Elmbrook's New Collective Bargaining? Done in 45 Minutes
With wages capped by CPI the only issue to be bargained post Act 10, the Elmbrook School Board and Elmbrook Education Association reached a tentative agreement during its first meeting Tuesday.
A 45-minute teachers contract bargain.
Welcome to the new world, post Act 10.
That was Elmbrook's experience Tuesday in its first foray in the state's new collective bargaining system that limits most public employee negotiations to one issue: wages capped by a maximum increase of CPI.
Pewaukee Schools recently had the same outcome: a tentative agreement in just 35 minutes, an Elmbrook School District negotiator said.
The Elmbrook Education Association and school district exchanged their initial offers for the 2011-12 school year Tuesday. The Elmbrook School Board's Personnel Committee said it budgeted for a 1.5 percent wage increase for teachers. The EEA sought the maximum CPI increase of 1.64 percent.
Union attorney Tim Hawks said the higher increase would help attract and retain high quality teachers, noting the Hamilton School District recently approved a 1.64 percent increase.
Difference in initial offers: $32,000
"We believe the budget authority is there, but we're not going to let it become an issue for us," Hawks said.
The difference in offers: about $32,000.
After breaking to caucus separately, the EEA returned to say it was willing to accept the 1.5 percent wage increase. The association said it would hold a ratification vote of its members as soon as possible, given the summer break, and notify the district of the outcome.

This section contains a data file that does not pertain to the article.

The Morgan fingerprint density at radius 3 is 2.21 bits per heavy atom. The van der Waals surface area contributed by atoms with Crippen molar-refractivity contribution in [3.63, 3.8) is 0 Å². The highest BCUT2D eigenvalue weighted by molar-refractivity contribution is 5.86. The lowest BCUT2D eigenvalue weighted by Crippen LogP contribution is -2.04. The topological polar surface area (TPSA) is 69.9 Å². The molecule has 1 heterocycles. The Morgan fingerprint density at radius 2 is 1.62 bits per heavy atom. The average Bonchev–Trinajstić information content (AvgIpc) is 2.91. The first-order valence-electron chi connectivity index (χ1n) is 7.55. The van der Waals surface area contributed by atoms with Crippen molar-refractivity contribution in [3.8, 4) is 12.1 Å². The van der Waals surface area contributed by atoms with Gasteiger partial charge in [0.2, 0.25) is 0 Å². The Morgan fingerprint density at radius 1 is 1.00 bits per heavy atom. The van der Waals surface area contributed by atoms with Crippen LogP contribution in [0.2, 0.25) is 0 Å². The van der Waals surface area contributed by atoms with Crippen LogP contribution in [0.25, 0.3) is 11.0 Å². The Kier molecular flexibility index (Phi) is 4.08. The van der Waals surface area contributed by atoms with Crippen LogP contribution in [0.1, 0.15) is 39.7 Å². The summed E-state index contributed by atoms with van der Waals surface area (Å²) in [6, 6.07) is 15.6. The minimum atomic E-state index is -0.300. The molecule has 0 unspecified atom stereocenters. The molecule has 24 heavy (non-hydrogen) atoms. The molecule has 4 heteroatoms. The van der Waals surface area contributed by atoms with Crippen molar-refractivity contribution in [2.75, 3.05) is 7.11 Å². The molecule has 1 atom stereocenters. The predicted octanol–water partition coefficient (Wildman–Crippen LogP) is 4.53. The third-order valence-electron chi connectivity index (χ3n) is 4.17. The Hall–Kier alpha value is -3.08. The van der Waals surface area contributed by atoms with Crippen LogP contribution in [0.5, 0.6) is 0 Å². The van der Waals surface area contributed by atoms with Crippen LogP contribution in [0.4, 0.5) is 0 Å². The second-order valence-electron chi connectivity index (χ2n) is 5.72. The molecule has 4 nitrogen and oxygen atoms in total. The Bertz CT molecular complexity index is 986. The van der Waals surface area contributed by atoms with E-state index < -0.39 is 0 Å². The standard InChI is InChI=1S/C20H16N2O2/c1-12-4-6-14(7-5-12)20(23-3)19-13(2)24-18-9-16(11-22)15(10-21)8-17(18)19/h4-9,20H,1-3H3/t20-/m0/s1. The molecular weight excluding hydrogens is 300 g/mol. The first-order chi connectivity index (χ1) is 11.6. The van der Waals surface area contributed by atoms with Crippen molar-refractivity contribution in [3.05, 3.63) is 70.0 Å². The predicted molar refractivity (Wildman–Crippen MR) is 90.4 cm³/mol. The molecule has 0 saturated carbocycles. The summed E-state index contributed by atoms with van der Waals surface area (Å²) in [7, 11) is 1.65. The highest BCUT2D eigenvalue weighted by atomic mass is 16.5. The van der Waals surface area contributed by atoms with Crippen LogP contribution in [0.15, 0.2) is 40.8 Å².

If approved, the School Board then would vote on the agreement.
The 1.5 percent increase, totaling about $502,000, would be distributed across the board to the district's approximately 519 full-time equivalent positions.
The 45-minute session was a stark contrast to past bargains that lasted 12 to 18 months or longer. The proposed increase also is a drop from past bargains: salaries increased 2.4 percent in 2010-11, 1.6 in 2009-10, 3.4 percent in 2008-09 and 4.5 percent in 2007-08.
EEA president Patrick Coffey said the union was willing to accept the 1.5 percent increase because the district has worked well with teachers to deal with other issues not subject to bargaining rules, such as benefits, stipends for education advancement, pension, health and other working conditions.
"There's a bigger picture that just the salaries," Coffey said. "This is one piece of a big puzzle."
Coffey and other EEA officers said the association was more concerned with state revenue caps and state aid to districts not keeping up with inflation.
Teacher salaries frozen for past year
The increase would be applied retroactively to July 2011. Elmbrook teachers' salaries have been frozen since their last contract expired June 30, 2011.
Kristi Foy, Elmbrook human resources director and staff counsel, said, "Clearly, Act 10 has drastically reduced the scope of bargaining. Rather than 35 issues on the table, you only have base wages and distribution."
Foy said she believed Elmbrook would not be hurt by not offering the 1.64 percent CPI increase.
"We are still very competitive in our salaries and we haven't had any problems recruiting or hiring top talent with our current salaries," she said.
Tuesday's bargaining was also limited to so-called "base wages" as defined by the state. The increase will be applied to the base which does not include stipends for pursuing masters degrees.
Elmbrook also gives "extra pay" for teachers who coach or advise clubs.
But the long-standing teachers' wage schedule was killed by Act 10, and Elmbrook and all school districts are working to figure out a new way to establish teacher salaries, possibly tied in part to a new evaluation system.
Once the 2011-12 contract is settled, the two sides plan to meet to begin bargaining wages for the 2012-13 school year.